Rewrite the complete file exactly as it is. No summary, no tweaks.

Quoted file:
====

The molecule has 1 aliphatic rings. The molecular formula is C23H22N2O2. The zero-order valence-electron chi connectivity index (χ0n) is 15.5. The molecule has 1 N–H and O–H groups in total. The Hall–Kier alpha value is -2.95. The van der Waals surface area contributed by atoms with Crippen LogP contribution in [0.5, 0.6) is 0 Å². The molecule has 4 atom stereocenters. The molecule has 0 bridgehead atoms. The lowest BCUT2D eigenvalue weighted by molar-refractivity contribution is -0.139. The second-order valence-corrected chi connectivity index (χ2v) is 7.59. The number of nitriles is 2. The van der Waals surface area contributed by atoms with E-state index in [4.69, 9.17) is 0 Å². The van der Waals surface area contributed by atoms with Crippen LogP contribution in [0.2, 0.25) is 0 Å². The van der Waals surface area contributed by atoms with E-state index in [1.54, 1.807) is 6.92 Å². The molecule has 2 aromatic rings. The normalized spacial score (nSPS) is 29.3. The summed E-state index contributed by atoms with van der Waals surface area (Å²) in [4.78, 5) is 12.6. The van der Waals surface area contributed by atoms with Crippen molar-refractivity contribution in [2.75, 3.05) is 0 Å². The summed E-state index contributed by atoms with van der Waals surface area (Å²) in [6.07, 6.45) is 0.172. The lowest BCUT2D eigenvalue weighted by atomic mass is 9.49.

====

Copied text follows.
The molecule has 1 aliphatic rings. The molecular formula is C23H22N2O2. The zero-order valence-electron chi connectivity index (χ0n) is 15.5. The molecule has 1 N–H and O–H groups in total. The Hall–Kier alpha value is -2.95. The van der Waals surface area contributed by atoms with Crippen LogP contribution in [0.5, 0.6) is 0 Å². The molecule has 4 atom stereocenters. The molecule has 0 bridgehead atoms. The lowest BCUT2D eigenvalue weighted by molar-refractivity contribution is -0.139. The second-order valence-corrected chi connectivity index (χ2v) is 7.59. The number of nitriles is 2. The van der Waals surface area contributed by atoms with E-state index in [4.69, 9.17) is 0 Å². The van der Waals surface area contributed by atoms with Crippen LogP contribution in [0.2, 0.25) is 0 Å². The van der Waals surface area contributed by atoms with E-state index in [1.54, 1.807) is 6.92 Å². The molecule has 2 aromatic rings. The normalized spacial score (nSPS) is 29.3. The summed E-state index contributed by atoms with van der Waals surface area (Å²) in [4.78, 5) is 12.6. The van der Waals surface area contributed by atoms with Crippen molar-refractivity contribution in [2.75, 3.05) is 0 Å². The summed E-state index contributed by atoms with van der Waals surface area (Å²) in [6.07, 6.45) is 0.172. The lowest BCUT2D eigenvalue weighted by atomic mass is 9.49.